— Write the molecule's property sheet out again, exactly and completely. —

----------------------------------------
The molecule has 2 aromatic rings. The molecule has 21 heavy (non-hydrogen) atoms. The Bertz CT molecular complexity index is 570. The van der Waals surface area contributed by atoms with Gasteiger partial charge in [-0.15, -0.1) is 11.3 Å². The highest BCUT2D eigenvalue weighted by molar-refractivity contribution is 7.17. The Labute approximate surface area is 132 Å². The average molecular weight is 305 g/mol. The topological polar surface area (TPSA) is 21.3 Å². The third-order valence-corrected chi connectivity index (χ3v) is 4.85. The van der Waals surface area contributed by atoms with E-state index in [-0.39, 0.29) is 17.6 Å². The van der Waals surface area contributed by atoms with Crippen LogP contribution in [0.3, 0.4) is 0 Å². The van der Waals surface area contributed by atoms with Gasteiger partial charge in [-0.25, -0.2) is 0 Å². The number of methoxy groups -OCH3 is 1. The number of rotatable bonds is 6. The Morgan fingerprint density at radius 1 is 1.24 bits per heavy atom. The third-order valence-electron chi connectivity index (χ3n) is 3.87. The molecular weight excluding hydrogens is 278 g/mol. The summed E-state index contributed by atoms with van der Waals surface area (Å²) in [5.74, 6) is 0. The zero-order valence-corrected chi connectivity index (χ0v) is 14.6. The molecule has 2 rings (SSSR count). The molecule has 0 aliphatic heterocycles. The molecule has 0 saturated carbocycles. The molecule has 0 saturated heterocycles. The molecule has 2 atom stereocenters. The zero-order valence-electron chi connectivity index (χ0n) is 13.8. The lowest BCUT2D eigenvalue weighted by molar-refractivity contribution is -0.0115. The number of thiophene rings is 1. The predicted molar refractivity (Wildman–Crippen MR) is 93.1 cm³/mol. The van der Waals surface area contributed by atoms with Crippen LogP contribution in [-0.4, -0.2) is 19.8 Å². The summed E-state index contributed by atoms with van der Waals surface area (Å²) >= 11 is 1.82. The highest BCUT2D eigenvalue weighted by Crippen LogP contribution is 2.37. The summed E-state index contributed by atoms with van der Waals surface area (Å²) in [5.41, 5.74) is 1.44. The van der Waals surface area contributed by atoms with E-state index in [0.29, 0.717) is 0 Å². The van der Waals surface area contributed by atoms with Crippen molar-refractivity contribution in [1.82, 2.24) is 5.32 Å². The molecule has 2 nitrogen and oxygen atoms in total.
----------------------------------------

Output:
The molecule has 2 aromatic rings. The molecule has 21 heavy (non-hydrogen) atoms. The Bertz CT molecular complexity index is 570. The van der Waals surface area contributed by atoms with Gasteiger partial charge in [-0.15, -0.1) is 11.3 Å². The highest BCUT2D eigenvalue weighted by molar-refractivity contribution is 7.17. The Labute approximate surface area is 132 Å². The average molecular weight is 305 g/mol. The topological polar surface area (TPSA) is 21.3 Å². The third-order valence-corrected chi connectivity index (χ3v) is 4.85. The van der Waals surface area contributed by atoms with E-state index in [-0.39, 0.29) is 17.6 Å². The van der Waals surface area contributed by atoms with Crippen LogP contribution in [0.3, 0.4) is 0 Å². The van der Waals surface area contributed by atoms with Gasteiger partial charge in [-0.25, -0.2) is 0 Å². The number of methoxy groups -OCH3 is 1. The number of rotatable bonds is 6. The Morgan fingerprint density at radius 1 is 1.24 bits per heavy atom. The third-order valence-electron chi connectivity index (χ3n) is 3.87. The molecular weight excluding hydrogens is 278 g/mol. The summed E-state index contributed by atoms with van der Waals surface area (Å²) in [5.74, 6) is 0. The zero-order valence-corrected chi connectivity index (χ0v) is 14.6. The molecule has 2 rings (SSSR count). The molecule has 0 aliphatic heterocycles. The molecule has 0 saturated carbocycles. The molecule has 0 saturated heterocycles. The molecule has 2 atom stereocenters. The zero-order valence-electron chi connectivity index (χ0n) is 13.8. The lowest BCUT2D eigenvalue weighted by molar-refractivity contribution is -0.0115. The number of thiophene rings is 1. The predicted molar refractivity (Wildman–Crippen MR) is 93.1 cm³/mol. The van der Waals surface area contributed by atoms with Crippen LogP contribution in [-0.4, -0.2) is 19.8 Å². The summed E-state index contributed by atoms with van der Waals surface area (Å²) >= 11 is 1.82. The highest BCUT2D eigenvalue weighted by Crippen LogP contribution is 2.37. The summed E-state index contributed by atoms with van der Waals surface area (Å²) in [5.41, 5.74) is 1.44. The van der Waals surface area contributed by atoms with E-state index in [0.29, 0.717) is 0 Å². The van der Waals surface area contributed by atoms with Crippen molar-refractivity contribution in [1.82, 2.24) is 5.32 Å². The molecule has 2 nitrogen and oxygen atoms in total.